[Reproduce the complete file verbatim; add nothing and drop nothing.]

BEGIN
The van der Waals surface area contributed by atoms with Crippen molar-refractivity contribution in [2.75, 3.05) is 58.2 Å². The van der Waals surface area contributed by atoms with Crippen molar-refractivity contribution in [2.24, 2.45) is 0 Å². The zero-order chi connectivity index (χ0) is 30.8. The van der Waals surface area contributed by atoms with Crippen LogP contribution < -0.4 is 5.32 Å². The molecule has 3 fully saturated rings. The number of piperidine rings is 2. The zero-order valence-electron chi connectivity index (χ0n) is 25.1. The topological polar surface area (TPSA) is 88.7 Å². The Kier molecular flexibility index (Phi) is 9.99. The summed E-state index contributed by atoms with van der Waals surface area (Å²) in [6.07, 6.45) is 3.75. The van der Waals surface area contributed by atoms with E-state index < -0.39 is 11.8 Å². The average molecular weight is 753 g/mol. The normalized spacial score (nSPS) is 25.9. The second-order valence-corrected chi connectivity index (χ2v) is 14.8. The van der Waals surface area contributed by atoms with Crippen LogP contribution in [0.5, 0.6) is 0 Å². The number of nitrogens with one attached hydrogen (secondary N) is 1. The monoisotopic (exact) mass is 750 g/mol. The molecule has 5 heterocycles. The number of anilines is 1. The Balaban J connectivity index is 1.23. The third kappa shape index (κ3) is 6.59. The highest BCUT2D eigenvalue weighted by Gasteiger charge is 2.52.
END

The van der Waals surface area contributed by atoms with Crippen molar-refractivity contribution in [2.75, 3.05) is 58.2 Å². The van der Waals surface area contributed by atoms with Crippen molar-refractivity contribution in [2.24, 2.45) is 0 Å². The zero-order chi connectivity index (χ0) is 30.8. The van der Waals surface area contributed by atoms with Crippen LogP contribution < -0.4 is 5.32 Å². The molecule has 3 fully saturated rings. The number of piperidine rings is 2. The zero-order valence-electron chi connectivity index (χ0n) is 25.1. The topological polar surface area (TPSA) is 88.7 Å². The Kier molecular flexibility index (Phi) is 9.99. The summed E-state index contributed by atoms with van der Waals surface area (Å²) in [6.07, 6.45) is 3.75. The van der Waals surface area contributed by atoms with E-state index < -0.39 is 11.8 Å². The average molecular weight is 753 g/mol. The normalized spacial score (nSPS) is 25.9. The second-order valence-corrected chi connectivity index (χ2v) is 14.8. The van der Waals surface area contributed by atoms with Crippen LogP contribution in [0.5, 0.6) is 0 Å². The number of nitrogens with one attached hydrogen (secondary N) is 1. The monoisotopic (exact) mass is 750 g/mol. The molecule has 5 heterocycles. The number of anilines is 1. The Balaban J connectivity index is 1.23. The third kappa shape index (κ3) is 6.59. The highest BCUT2D eigenvalue weighted by Gasteiger charge is 2.52.